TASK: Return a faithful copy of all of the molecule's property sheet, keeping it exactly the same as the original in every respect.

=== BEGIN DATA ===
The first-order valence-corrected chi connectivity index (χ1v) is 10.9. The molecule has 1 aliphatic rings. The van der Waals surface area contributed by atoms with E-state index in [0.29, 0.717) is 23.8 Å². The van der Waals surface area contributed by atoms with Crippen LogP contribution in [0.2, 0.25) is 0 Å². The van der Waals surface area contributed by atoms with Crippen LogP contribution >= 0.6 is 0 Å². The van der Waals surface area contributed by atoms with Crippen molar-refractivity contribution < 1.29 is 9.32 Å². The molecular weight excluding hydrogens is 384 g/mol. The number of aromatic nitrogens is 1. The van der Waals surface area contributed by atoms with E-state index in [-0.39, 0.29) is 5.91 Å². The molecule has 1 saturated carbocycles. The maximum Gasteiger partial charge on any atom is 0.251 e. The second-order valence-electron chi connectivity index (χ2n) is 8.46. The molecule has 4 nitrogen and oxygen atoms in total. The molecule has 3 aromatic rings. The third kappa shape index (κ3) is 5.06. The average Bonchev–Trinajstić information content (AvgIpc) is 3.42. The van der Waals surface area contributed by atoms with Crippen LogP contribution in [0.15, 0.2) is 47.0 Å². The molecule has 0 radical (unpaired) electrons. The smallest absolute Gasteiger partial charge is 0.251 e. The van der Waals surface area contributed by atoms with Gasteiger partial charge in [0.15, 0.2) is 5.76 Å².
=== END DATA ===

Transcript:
The first-order valence-corrected chi connectivity index (χ1v) is 10.9. The molecule has 1 aliphatic rings. The van der Waals surface area contributed by atoms with E-state index in [0.29, 0.717) is 23.8 Å². The van der Waals surface area contributed by atoms with Crippen LogP contribution in [0.2, 0.25) is 0 Å². The van der Waals surface area contributed by atoms with Crippen LogP contribution >= 0.6 is 0 Å². The van der Waals surface area contributed by atoms with Crippen molar-refractivity contribution < 1.29 is 9.32 Å². The molecular weight excluding hydrogens is 384 g/mol. The number of aromatic nitrogens is 1. The van der Waals surface area contributed by atoms with E-state index in [-0.39, 0.29) is 5.91 Å². The molecule has 1 saturated carbocycles. The maximum Gasteiger partial charge on any atom is 0.251 e. The second-order valence-electron chi connectivity index (χ2n) is 8.46. The molecule has 4 nitrogen and oxygen atoms in total. The molecule has 3 aromatic rings. The third kappa shape index (κ3) is 5.06. The average Bonchev–Trinajstić information content (AvgIpc) is 3.42. The van der Waals surface area contributed by atoms with Crippen LogP contribution in [0.15, 0.2) is 47.0 Å². The molecule has 0 radical (unpaired) electrons. The smallest absolute Gasteiger partial charge is 0.251 e. The van der Waals surface area contributed by atoms with Gasteiger partial charge in [0.15, 0.2) is 5.76 Å².